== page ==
Bags: from plastic to permanent

Plastic bags are cheap and crunchable, and great for picking up dog waste. But they are a killer on the environment.

A 2003 report from National Geographic stated that “somewhere between 500 billion and a trillion plastic bags are consumed worldwide each year.”

They are littered all over the environment, (who hasn’t seen one blowing around on a windy day or lying in the street,” and they take hundreds of years to break down.

My family has always had plastic bags when grocery shopping. I even remember my mom requesting plastic over paper when we were little, and explaining how it was better for the environment because it didn’t kill trees. So much for that argument.

Anyway, this is the plastic bag-bounty after a typical weekend grocery run in my house:

Too many plastic bags

Too many plastic bags

Obviously, those can add up fast. So I convinced my parents to invest in some reusable bags.

My mom admits that we were using way too many plastic bags, and that they were cluttering up our house. The ones we have left, we reuse as wastebasket liners or packing material.

My mom then bought some canvas bags. She keeps them in her car, because if she forgets them when she runs out to the store, she feels guilty.

Reusable bags for all our grocery needs.

Reusable bags for all our grocery needs.

She likes them better than plastic bags because they create less waste, they’re stronger and they protect food better than plastic or paper ever did. And because she limits herself to the bags she brings in, she buys less too.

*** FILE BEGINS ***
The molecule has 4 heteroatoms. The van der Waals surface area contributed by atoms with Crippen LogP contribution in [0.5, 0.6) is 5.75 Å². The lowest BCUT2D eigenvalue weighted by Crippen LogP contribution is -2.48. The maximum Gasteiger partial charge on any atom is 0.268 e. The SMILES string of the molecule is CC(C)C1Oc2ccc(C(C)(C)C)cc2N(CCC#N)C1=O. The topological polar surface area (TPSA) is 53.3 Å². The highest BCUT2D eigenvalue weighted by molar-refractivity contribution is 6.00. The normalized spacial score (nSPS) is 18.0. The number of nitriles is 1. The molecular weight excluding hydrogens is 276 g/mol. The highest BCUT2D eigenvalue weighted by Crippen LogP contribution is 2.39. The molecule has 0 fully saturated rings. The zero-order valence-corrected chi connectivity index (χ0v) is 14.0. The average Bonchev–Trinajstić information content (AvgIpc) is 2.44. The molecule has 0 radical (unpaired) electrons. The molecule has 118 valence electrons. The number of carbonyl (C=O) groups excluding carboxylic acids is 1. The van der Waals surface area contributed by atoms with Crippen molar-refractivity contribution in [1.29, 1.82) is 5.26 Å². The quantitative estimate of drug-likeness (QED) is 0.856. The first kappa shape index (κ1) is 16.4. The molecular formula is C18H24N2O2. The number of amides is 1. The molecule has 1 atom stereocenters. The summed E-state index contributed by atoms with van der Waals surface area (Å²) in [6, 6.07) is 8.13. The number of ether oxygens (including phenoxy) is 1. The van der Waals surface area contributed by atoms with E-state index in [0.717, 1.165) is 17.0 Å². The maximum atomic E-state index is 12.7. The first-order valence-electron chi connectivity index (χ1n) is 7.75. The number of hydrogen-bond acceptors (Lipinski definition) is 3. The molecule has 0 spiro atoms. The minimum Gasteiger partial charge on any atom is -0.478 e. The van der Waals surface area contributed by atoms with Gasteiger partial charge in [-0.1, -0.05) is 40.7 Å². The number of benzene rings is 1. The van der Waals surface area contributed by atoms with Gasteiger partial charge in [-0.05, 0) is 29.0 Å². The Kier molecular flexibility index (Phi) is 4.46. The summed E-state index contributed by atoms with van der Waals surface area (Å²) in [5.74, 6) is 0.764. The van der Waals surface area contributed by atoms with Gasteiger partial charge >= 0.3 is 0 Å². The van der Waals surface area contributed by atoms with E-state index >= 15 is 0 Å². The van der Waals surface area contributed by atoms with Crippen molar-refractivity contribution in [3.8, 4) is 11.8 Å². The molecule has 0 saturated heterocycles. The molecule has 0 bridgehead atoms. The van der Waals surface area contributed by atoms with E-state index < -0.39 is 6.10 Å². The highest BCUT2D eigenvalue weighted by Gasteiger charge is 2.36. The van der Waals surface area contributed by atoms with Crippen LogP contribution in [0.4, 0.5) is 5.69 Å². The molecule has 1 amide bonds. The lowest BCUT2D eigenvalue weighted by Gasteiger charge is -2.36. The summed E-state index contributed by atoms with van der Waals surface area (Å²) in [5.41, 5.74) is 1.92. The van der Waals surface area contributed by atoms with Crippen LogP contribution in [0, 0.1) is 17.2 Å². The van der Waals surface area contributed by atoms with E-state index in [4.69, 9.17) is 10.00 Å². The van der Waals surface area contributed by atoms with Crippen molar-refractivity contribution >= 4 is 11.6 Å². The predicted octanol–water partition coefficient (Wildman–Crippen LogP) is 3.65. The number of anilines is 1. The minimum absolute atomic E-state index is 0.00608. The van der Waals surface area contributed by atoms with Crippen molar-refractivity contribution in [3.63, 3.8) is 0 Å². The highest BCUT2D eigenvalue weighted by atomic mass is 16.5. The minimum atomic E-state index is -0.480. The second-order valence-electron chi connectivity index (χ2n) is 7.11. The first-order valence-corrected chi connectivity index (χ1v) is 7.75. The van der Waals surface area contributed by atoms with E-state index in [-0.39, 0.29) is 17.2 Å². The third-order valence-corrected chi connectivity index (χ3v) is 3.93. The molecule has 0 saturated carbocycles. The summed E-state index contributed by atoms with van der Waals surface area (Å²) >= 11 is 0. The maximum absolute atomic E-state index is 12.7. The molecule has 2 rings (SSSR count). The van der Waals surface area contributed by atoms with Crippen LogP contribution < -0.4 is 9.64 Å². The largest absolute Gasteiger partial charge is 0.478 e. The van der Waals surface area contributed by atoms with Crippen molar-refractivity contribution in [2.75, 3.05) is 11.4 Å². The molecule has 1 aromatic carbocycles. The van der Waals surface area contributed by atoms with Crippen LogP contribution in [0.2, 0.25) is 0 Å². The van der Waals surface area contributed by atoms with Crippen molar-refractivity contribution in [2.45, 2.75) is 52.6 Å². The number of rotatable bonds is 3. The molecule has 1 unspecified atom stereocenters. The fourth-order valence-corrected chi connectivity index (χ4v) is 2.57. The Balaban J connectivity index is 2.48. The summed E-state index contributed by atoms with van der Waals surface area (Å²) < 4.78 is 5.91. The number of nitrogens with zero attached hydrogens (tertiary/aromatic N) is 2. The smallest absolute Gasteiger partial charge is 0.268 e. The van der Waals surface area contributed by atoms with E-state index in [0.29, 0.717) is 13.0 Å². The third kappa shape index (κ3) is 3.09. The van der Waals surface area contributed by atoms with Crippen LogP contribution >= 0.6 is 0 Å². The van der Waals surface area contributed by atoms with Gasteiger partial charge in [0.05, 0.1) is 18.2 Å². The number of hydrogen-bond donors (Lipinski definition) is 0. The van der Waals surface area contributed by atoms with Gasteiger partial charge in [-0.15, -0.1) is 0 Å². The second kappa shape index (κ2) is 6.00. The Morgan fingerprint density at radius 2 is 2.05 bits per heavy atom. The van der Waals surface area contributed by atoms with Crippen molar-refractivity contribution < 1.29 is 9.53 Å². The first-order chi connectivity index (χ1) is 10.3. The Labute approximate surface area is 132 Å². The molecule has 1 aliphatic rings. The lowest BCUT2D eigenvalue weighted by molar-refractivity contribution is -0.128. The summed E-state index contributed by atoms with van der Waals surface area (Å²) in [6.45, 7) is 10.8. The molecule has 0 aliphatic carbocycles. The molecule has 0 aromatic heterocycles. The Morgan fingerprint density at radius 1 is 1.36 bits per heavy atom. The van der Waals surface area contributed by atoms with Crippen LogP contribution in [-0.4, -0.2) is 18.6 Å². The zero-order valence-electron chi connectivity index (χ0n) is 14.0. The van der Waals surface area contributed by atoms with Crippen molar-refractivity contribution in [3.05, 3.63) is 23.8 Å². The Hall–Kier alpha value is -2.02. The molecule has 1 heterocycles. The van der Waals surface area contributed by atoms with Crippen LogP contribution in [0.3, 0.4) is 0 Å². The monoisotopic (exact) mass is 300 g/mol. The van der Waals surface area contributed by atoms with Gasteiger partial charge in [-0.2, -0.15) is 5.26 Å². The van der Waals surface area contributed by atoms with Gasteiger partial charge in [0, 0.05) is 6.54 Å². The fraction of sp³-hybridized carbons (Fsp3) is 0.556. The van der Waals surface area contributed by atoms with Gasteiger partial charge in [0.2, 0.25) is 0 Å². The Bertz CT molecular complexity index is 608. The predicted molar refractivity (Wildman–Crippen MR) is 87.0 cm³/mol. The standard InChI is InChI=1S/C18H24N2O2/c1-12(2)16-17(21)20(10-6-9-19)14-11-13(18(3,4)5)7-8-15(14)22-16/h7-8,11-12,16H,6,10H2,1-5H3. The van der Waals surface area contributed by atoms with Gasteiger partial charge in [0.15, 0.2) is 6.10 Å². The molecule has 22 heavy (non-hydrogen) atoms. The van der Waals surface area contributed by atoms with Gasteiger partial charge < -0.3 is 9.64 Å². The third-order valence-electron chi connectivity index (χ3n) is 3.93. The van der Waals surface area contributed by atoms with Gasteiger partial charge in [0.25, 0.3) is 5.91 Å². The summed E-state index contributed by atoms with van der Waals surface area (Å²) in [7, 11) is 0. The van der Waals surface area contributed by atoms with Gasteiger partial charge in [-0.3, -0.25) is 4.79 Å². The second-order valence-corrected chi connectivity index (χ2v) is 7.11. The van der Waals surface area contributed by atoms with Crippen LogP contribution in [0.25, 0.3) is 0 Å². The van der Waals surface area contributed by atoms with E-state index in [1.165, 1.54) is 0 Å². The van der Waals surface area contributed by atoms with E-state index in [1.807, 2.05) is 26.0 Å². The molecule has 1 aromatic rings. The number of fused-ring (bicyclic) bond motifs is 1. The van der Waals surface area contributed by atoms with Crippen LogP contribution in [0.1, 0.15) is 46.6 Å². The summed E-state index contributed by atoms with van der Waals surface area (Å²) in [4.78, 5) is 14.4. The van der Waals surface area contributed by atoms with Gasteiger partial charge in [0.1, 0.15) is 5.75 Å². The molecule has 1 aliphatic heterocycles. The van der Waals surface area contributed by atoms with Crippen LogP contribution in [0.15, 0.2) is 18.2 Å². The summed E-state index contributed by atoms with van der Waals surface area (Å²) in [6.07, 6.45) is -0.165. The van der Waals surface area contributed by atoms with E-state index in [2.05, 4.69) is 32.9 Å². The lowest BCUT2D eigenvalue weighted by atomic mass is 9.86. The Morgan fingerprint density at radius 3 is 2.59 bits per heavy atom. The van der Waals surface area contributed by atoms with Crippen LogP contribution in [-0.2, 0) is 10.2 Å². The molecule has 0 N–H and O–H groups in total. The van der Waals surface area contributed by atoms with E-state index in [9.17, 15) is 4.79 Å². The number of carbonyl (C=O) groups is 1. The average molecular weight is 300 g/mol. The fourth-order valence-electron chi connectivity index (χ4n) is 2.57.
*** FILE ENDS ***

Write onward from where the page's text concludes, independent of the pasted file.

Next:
She said she sees more people using them all the time.

“It’s embarassing to not have them,” she said.  “If you don’t have reusable bags, you’re kind of a social outcast.”

My mom also pointed out that Fry’s, the grocery store she frequents, gives her a .20 cent discount for each reusable bag she brings in.

She’s tried a lot of different brands, but said by far, the Walgreens reusable bag  is the best, (those are the cream colored ones in the picture.) They are the widest and strongest, she said, and they don’t have a flashy pattern that makes you self-conscious when carrying them.

Reusablebags.com has a lot of different types of bags, so you can find the kind that works best for you.

If you’re still not convinced that plastic bags are bad, (I know some people who aren’t,) Treehugger has a great article called, “Paper Bags or Plastic Bags? Everything You Need to Know.”

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2 Comments

Filed under bad habits, Too much plastic

2 responses to “Bags: from plastic to permanent

  1. There are so many fantastic bags. You can use them to make a fashion statement. One search on Etsy.com and you will find so many that you could hardly choose.
    I have been plastic bag free for almost a year and it is a good thing. I make my own bags and they have become who I am. I use all reclaimed fabrics, and give them a second life, keeping them from piling up in the landfill!
    I am so glad that you and your family have converted!
    Keep up the good work.

  2. About the cleaning. I use simple green, it is gentle on the environment, and tough on dirt. They have come out with simple green naturals. You should check them out. I have not tried that variety, but I might buy that when I run out next time.

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